It is well established that burden of proving that a particular sale is benami lies on the person who alleges the transaction to be a benami. The essence of a benami transaction is the intention of the party or parties concerned and often, such intention is shrouded in a thick veil which cannot be easily pierced through. But such difficulties do not relieve the person asserting the transaction to be benami of any part of the serious onus that rests on him, nor justify the acceptance of mere conjectures or surmises, as a substitute for proof
Under Section 4 (3) (a) of the Benami Transaction (Prohibition) Act, 1988 the ostensible owner cannot be treated as the owner because the ownership was on behalf of the real owner. It is not only the documentary evidence, but the surrounding circumstances, such as who funded the transaction, relationship of the parties, nature of possession after the sale, etc., that had to be considered.
Section 2 defines ‘benami transaction’ as as any transaction in which property is transferred to one person, for consideration paid or provided by another person. Section 3, prohibits entering such transactions, barring for the benefit of wife or unmarried daughter.
“3. Prohibition of benami transactions-
(1) No person shall enter into any benami transaction.
(2) Nothing in sub-section (1) shall apply to the purchase of property by any person in the name of his wife or unmarried daughter and it shall be presumed, unless the contrary is proved, that the said property had been purchased for the benefit of the wife of the unmarried daughter.
(3) Whoever enters into any benami transaction shall be punishable with imprisonment for a term which may extend to three years or with fine or with both.
(4) Notwithstanding anything contained in the Code of Criminal Procedure, 1973, an offence under this section shall be non-cognizable and bailable.”
Section 4 reads as follows:
“4. Prohibition of the right to recover property held benami- (1) No suit, claim or action to enforce any right in respect of any property held benami against the person in whose name the property is held or against any other person shall lie by or on behalf of a person claiming to be the real owner of such property.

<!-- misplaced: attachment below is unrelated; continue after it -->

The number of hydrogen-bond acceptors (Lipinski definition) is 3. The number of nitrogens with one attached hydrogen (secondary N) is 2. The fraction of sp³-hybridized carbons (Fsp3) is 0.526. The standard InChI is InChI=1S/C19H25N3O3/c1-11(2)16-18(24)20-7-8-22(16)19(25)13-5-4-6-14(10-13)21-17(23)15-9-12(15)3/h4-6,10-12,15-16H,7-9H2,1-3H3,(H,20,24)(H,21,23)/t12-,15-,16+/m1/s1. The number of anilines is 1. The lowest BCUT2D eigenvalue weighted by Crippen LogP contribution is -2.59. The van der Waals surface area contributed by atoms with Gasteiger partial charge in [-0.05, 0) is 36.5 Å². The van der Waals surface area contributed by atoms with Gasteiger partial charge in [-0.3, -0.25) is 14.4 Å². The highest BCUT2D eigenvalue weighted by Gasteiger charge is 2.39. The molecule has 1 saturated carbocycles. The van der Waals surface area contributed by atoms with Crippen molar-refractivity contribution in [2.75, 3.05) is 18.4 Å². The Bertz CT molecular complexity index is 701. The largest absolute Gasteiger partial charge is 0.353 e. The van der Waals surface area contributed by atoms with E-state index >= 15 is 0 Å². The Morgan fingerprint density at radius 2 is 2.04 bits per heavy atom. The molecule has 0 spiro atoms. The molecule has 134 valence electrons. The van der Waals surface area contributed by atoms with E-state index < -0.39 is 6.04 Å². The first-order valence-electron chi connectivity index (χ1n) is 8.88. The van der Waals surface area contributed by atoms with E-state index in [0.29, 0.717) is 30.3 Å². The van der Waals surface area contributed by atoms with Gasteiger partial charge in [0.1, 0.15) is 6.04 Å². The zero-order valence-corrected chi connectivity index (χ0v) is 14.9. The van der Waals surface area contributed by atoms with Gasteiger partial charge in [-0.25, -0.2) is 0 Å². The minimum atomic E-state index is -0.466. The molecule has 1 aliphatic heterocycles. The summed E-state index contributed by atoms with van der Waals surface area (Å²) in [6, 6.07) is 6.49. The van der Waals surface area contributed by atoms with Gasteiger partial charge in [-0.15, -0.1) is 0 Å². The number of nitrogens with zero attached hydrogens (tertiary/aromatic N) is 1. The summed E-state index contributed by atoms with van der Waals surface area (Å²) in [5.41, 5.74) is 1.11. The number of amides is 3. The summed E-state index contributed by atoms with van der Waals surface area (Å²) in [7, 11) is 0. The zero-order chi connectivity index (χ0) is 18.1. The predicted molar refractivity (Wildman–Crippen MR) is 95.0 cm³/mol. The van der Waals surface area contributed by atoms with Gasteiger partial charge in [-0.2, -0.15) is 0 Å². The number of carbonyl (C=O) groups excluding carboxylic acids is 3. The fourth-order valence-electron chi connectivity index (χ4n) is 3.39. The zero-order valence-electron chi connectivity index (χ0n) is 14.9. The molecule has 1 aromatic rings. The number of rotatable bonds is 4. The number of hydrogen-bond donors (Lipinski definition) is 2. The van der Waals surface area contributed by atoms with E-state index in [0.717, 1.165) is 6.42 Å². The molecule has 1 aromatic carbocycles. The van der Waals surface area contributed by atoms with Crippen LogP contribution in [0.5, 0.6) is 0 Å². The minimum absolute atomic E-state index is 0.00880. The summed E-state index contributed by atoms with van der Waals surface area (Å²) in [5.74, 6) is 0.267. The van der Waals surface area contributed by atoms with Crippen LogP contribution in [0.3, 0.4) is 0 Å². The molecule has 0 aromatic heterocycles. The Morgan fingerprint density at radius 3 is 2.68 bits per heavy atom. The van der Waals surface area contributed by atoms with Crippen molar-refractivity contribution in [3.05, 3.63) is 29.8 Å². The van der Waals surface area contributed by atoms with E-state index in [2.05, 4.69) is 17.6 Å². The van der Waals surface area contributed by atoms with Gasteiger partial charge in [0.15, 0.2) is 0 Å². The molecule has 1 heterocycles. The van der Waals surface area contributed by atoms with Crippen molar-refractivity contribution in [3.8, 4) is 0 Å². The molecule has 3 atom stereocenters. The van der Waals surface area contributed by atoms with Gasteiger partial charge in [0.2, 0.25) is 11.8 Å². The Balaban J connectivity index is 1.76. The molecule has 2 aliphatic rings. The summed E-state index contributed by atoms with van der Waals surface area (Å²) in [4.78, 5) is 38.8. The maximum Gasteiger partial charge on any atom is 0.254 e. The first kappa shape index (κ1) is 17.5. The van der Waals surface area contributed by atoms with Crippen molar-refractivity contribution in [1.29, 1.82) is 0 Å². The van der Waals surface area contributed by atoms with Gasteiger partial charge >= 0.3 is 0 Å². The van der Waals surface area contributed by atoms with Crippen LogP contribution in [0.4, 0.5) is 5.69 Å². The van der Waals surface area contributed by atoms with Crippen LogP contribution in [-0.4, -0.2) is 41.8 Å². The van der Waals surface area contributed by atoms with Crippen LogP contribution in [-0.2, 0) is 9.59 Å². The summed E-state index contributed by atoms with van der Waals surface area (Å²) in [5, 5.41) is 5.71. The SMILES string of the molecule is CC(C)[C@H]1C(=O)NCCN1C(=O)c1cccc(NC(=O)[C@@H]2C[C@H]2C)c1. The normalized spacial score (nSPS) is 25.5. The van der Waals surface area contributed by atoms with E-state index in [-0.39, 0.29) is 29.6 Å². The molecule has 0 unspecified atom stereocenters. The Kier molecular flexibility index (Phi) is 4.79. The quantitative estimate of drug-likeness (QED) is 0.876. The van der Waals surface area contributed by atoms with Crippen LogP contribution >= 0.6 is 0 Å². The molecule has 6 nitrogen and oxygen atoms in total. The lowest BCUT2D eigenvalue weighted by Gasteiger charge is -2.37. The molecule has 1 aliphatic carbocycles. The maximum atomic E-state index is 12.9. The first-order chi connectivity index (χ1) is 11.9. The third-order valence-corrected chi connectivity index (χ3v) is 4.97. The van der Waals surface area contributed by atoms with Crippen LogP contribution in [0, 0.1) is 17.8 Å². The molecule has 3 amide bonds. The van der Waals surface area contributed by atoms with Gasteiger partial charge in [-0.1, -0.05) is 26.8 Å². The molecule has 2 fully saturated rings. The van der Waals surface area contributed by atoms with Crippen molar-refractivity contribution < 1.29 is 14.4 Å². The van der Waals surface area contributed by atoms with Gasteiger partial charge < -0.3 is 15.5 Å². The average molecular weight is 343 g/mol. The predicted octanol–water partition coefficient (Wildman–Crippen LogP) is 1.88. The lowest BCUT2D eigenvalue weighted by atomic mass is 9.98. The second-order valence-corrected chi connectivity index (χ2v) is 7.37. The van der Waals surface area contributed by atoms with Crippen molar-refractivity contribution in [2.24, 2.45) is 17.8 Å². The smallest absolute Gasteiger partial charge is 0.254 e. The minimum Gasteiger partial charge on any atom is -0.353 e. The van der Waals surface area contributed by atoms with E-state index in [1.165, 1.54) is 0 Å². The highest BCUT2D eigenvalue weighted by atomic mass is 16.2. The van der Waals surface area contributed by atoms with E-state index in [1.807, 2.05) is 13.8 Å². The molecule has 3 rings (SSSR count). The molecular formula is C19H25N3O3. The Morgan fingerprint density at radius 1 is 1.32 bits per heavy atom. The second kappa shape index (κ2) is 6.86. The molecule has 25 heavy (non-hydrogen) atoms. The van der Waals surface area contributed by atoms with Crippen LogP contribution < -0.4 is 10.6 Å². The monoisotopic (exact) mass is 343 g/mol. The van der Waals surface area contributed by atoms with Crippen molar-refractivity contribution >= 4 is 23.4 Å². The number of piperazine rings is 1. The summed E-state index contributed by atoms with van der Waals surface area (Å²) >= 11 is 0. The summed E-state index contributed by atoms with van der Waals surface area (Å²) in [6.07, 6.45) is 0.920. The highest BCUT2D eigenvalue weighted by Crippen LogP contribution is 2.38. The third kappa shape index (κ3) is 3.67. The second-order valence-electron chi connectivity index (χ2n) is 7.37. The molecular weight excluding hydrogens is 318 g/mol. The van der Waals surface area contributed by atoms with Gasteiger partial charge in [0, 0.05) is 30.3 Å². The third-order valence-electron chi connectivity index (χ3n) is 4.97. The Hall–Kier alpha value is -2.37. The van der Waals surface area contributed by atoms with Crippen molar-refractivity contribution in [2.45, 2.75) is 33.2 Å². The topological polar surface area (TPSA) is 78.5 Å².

(2) No defence based on any right in respect of any property held benami, whether against the person in whose name the property is held or against any other person, shall be allowed in any suit, claim or action by or on behalf of a person claiming to be the real owner of such property.
(3) Nothing in this section shall apply, — (a) where the person in whose name the property is held is a coparcener in a Hindu undivided family and the property is held for the benefit of the coparceners in the family; or (b) where the person in whose name the property is held is a trustee or other person standing in a fiduciary capacity, and the property is held for the benefit of another person for whom he is a trustee or towards whom he stands in such capacity”
The Supreme Court’s approach in cases, where the claim is that a property or set of properties, are benami, was outlined, after considering previous precedents, in Binapani Paul v. Pratima Ghosh (2007) 6 SCC 100, the court cited with approval extracts from Valliammal v. Subramaniam [(2004) 7 SCC 233] :
“47. Burden of proof as regards the benami nature of transaction was also on the respondent. This aspect of the matter has been considered by this Court in Valliammal (D) By LRS. v. Subramaniam and Others [(2004) 7 SCC 233] wherein a Division Bench of this Court held:
“13. This Court in a number of judgments has held that it is well established that burden of proving that a particular sale is benami lies on the person who alleges the transaction to be a benami. The essence of a benami transaction is the intention of the party or parties concerned and often, such intention is shrouded in a thick veil which cannot be easily pierced through.